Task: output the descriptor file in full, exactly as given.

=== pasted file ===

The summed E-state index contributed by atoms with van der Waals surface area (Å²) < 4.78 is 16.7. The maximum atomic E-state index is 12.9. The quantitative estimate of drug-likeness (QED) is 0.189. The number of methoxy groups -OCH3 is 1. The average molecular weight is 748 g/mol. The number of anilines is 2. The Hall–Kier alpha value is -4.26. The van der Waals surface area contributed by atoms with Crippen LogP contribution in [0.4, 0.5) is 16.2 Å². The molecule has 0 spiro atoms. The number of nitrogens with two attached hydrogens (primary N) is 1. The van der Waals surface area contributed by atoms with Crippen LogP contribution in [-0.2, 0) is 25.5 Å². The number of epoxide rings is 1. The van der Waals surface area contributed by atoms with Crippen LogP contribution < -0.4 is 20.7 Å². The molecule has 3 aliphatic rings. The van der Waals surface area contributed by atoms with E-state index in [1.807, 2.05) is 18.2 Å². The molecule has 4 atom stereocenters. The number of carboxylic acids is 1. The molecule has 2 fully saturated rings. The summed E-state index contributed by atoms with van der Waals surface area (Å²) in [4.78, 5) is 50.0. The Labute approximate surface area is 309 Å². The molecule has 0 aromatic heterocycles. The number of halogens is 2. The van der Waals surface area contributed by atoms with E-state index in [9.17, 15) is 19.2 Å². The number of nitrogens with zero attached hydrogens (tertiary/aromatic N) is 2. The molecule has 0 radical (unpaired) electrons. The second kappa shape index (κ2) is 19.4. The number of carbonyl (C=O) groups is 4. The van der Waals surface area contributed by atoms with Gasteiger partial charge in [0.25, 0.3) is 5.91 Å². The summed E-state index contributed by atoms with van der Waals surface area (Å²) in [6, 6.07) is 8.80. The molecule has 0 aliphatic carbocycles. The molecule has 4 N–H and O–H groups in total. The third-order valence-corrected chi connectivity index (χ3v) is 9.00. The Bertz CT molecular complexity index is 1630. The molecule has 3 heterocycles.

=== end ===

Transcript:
The summed E-state index contributed by atoms with van der Waals surface area (Å²) < 4.78 is 16.7. The maximum atomic E-state index is 12.9. The quantitative estimate of drug-likeness (QED) is 0.189. The number of methoxy groups -OCH3 is 1. The average molecular weight is 748 g/mol. The number of anilines is 2. The Hall–Kier alpha value is -4.26. The van der Waals surface area contributed by atoms with Crippen LogP contribution in [0.4, 0.5) is 16.2 Å². The molecule has 0 spiro atoms. The number of nitrogens with two attached hydrogens (primary N) is 1. The van der Waals surface area contributed by atoms with Crippen LogP contribution in [-0.2, 0) is 25.5 Å². The number of epoxide rings is 1. The van der Waals surface area contributed by atoms with Crippen LogP contribution < -0.4 is 20.7 Å². The molecule has 3 aliphatic rings. The van der Waals surface area contributed by atoms with E-state index in [1.807, 2.05) is 18.2 Å². The molecule has 4 atom stereocenters. The number of carboxylic acids is 1. The molecule has 2 fully saturated rings. The summed E-state index contributed by atoms with van der Waals surface area (Å²) in [4.78, 5) is 50.0. The Labute approximate surface area is 309 Å². The molecule has 0 aromatic heterocycles. The number of halogens is 2. The van der Waals surface area contributed by atoms with E-state index in [9.17, 15) is 19.2 Å². The number of nitrogens with zero attached hydrogens (tertiary/aromatic N) is 2. The molecule has 0 radical (unpaired) electrons. The second kappa shape index (κ2) is 19.4. The number of carbonyl (C=O) groups is 4. The van der Waals surface area contributed by atoms with Gasteiger partial charge in [0.25, 0.3) is 5.91 Å². The summed E-state index contributed by atoms with van der Waals surface area (Å²) in [6, 6.07) is 8.80. The molecule has 0 aliphatic carbocycles. The molecule has 4 N–H and O–H groups in total. The third-order valence-corrected chi connectivity index (χ3v) is 9.00. The Bertz CT molecular complexity index is 1630. The molecule has 3 heterocycles.